22 October 2015 ~ 0 Comments

Buying British – Global Times interview

logoLeading entrepreneurs from the UK share their experiences of doing business in China

By Yin Lu Source:Global Times Published: 2015-10-22 21:23:01

British business owners thrive in different industries in China by exerting the UK's strengths. Photo: IC
Have you noticed that among the 20 million Beijing dwellers, a small group of them are being influenced by British culture and trends? They drive British vintage cars, eat British desserts, join English football clubs, and follow the latest trends in UK fashion.

These changes have been brought about by a growing number of British business professionals in the city's trade, culture, food and sports sectors.

In 2014, there were 19,567 British citizens living in the country - a 7.8 percent growth compared to 2012, according to data provided by the British Embassy in Beijing.

In light of President Xi Jinping's visit to the UK, Metropolitan rounded up four high-profile British business professionals to speak about their experiences and vision. Hailing from different backgrounds, what these professionals have in common is knowing how to use the British cultural influence in its strongest sectors, to their advantage.

Improved Sino-British relations have also made them dream even bigger about the possibilities of growing their businesses in China. They have done more than just change a recipe to cater to local tastes or learn the language to socialize better with Chinese clients. They are here to influence the cultural scene and foster firm business relations.

Jim James is one of the most experienced pioneers of British business owners in Beijing. Photo: Courtesy of Jim James

 

Jim James
"We want to build a classic car culture in China."

48, Managing Director of Morgan Cars Limited

At the Bund Classic in Shanghai last week, an event for classic, historical and vintage car enthusiasts, James felt unprecedented interest and enthusiasm for his cars from Chinese people.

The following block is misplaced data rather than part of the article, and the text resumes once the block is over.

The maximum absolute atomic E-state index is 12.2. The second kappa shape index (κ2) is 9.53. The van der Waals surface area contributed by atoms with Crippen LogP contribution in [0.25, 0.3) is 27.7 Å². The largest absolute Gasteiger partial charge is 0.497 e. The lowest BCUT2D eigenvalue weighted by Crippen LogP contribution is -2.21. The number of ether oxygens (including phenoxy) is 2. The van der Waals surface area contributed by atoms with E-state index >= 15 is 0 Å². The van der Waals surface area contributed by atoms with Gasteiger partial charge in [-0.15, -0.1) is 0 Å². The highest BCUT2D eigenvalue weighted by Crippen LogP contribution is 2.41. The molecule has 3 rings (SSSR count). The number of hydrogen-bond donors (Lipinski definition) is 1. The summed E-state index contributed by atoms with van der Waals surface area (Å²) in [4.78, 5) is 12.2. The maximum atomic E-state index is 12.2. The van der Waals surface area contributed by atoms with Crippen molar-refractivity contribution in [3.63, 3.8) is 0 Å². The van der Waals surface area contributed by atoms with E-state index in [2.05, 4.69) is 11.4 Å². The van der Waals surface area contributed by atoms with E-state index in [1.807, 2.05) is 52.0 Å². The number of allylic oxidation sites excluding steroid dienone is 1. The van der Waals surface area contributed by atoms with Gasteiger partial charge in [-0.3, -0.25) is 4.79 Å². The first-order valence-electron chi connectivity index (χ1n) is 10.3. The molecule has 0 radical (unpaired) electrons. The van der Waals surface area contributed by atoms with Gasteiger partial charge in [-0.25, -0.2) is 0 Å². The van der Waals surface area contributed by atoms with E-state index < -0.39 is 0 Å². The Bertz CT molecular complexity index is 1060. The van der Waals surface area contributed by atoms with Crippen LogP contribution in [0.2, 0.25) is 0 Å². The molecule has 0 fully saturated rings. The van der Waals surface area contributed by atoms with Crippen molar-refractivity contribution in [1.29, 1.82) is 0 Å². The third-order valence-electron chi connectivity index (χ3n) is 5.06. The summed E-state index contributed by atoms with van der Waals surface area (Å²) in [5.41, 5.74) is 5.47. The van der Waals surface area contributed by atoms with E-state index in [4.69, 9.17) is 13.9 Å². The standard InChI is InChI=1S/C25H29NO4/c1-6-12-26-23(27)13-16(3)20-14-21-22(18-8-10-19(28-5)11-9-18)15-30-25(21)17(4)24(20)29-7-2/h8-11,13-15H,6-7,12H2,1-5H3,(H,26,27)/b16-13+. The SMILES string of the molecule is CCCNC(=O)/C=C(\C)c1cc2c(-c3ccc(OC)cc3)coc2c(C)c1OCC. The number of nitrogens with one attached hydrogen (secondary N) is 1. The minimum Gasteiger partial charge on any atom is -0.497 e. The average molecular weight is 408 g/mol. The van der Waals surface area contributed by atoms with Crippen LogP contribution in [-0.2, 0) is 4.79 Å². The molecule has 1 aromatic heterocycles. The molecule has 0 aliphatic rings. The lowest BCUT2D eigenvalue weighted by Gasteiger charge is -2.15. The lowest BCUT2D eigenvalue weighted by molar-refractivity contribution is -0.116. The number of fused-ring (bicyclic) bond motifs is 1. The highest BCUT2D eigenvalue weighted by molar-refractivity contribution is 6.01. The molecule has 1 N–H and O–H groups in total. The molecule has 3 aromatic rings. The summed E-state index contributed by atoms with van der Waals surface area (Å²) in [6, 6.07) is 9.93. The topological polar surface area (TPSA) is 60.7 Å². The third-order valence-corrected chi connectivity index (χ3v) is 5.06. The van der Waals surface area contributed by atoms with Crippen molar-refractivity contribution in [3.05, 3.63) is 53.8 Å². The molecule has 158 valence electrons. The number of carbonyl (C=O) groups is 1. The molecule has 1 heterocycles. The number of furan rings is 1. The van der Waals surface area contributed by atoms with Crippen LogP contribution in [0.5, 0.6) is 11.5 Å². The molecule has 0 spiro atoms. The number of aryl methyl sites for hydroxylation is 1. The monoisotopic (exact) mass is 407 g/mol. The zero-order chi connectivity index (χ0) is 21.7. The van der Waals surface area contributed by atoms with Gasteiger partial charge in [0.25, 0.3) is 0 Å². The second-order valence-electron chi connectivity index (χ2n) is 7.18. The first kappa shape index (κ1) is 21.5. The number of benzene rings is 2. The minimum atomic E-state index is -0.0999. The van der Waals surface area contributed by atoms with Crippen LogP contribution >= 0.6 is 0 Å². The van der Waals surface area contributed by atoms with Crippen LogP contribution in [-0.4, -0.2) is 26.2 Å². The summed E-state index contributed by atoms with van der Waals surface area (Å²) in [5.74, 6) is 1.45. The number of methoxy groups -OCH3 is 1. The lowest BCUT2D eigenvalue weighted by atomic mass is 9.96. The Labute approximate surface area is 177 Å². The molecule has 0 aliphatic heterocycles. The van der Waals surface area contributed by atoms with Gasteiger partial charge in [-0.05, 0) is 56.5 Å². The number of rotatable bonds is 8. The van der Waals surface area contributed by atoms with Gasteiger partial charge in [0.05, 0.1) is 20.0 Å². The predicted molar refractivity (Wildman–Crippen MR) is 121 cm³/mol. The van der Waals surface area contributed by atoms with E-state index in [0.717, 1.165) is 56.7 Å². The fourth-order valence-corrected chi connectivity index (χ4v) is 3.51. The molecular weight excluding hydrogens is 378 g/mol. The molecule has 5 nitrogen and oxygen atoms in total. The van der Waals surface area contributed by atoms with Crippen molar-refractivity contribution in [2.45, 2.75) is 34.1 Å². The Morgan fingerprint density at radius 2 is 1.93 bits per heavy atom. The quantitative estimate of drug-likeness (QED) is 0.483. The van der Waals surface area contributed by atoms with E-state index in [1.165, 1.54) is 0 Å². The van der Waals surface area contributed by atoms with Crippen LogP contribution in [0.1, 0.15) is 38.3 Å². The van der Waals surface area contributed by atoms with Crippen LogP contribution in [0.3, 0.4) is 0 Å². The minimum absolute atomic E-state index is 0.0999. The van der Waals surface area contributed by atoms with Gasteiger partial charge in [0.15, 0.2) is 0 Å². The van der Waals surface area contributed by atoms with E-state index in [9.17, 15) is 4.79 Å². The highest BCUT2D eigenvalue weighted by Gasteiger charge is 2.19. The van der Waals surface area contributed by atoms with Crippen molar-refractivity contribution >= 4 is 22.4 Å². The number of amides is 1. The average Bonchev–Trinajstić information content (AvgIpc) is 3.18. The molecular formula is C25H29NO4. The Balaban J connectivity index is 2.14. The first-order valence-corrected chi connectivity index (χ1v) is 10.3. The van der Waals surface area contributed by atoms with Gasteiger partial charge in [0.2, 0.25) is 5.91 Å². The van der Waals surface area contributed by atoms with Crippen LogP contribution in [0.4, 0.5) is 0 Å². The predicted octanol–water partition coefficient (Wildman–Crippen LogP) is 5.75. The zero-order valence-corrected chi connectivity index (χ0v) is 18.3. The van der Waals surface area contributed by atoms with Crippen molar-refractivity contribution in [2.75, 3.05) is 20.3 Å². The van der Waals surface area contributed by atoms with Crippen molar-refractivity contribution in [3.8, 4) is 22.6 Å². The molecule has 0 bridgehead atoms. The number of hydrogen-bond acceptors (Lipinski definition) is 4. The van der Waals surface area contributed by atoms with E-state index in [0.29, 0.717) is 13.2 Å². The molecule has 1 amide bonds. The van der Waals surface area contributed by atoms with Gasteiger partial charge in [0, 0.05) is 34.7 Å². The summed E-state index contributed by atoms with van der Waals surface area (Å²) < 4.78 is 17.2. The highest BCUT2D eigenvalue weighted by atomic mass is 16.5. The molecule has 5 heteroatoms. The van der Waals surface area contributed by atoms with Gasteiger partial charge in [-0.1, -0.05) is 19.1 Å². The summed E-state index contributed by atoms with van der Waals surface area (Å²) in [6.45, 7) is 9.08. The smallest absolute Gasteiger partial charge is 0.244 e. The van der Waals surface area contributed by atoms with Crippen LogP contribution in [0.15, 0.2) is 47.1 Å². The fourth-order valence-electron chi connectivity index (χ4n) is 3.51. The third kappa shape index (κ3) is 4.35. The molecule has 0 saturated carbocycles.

"Both the consumers and trade [partners] in China have understood the UK is a very rich source of products and base in the car business."

The reputation of the UK as a center for car design, and especially its rich heritage of brands, has been recognized all over the world, said James. "The British are creative about the styling of cars, and have a great tradition of making cars look fabulous and not so much just to buy."

While he was building the China office of his public relations company which he founded in Singapore, James revisited the young boy inside of him who grew up loving sports cars. He was able to live out that passion by founding the British sports car dealership in China in 2011.

In his vision for the car business, James thinks big. "What we hope to do in future, is to build a classic car culture in China."

"Now China is the largest automotive market in the world," he said. "Leisure lifestyle vehicles are only just beginning to grow in China. There's a very exciting burst in the last years in classic car venues, sales and people wanting to learn about the history of classic cars, their styling and their performance." The challenge for a small brand like Morgan lies in tackling the large and dynamic Chinese market, he added.

James thinks the UK's overall understanding of China and the understanding of the UK in China will benefit from President Xi's visit to Britain. "[All my businesses] will benefit. Because more people will be looking at China to see how they can access this market."

An active leader in Beijing's business circles, James co-founded the British Business Awards, and the Beijing chapter of the Global Entrepreneurs Organization. Over the years, he has come to know more young British people coming to China looking to start up their companies.

"It's a very exciting development. They build very good communities to support one another in their ventures," he said.

Other Global Times interviews:

Entrepreneurs make cross-cultural connections at EO Beijing

Morgan showroom to sell retro British cars with eye on luxury market

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